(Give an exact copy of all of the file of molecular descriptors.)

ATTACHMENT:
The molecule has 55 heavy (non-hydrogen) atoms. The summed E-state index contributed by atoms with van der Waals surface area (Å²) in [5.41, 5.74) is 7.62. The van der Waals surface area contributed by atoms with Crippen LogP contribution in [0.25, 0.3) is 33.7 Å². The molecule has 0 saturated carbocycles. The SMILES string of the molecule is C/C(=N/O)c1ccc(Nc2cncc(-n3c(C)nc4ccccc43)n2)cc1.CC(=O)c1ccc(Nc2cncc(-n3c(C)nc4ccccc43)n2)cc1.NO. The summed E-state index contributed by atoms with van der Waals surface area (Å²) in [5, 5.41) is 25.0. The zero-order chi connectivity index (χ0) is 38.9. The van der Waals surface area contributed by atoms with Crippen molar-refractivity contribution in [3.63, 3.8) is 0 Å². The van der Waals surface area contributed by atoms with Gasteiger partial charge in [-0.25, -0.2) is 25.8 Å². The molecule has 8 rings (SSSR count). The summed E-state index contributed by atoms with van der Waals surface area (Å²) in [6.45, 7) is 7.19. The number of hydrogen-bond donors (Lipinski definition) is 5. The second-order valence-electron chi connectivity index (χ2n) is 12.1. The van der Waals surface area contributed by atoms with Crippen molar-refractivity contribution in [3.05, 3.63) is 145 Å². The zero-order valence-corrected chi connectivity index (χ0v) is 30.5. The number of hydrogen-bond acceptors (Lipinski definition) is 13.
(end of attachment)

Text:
The molecule has 55 heavy (non-hydrogen) atoms. The summed E-state index contributed by atoms with van der Waals surface area (Å²) in [5.41, 5.74) is 7.62. The van der Waals surface area contributed by atoms with Crippen LogP contribution in [0.25, 0.3) is 33.7 Å². The molecule has 0 saturated carbocycles. The SMILES string of the molecule is C/C(=N/O)c1ccc(Nc2cncc(-n3c(C)nc4ccccc43)n2)cc1.CC(=O)c1ccc(Nc2cncc(-n3c(C)nc4ccccc43)n2)cc1.NO. The summed E-state index contributed by atoms with van der Waals surface area (Å²) in [5, 5.41) is 25.0. The zero-order chi connectivity index (χ0) is 38.9. The van der Waals surface area contributed by atoms with Crippen molar-refractivity contribution in [3.63, 3.8) is 0 Å². The van der Waals surface area contributed by atoms with Gasteiger partial charge in [-0.25, -0.2) is 25.8 Å². The molecule has 8 rings (SSSR count). The summed E-state index contributed by atoms with van der Waals surface area (Å²) in [6.45, 7) is 7.19. The number of hydrogen-bond donors (Lipinski definition) is 5. The second-order valence-electron chi connectivity index (χ2n) is 12.1. The van der Waals surface area contributed by atoms with Crippen molar-refractivity contribution in [3.05, 3.63) is 145 Å². The zero-order valence-corrected chi connectivity index (χ0v) is 30.5. The number of hydrogen-bond acceptors (Lipinski definition) is 13.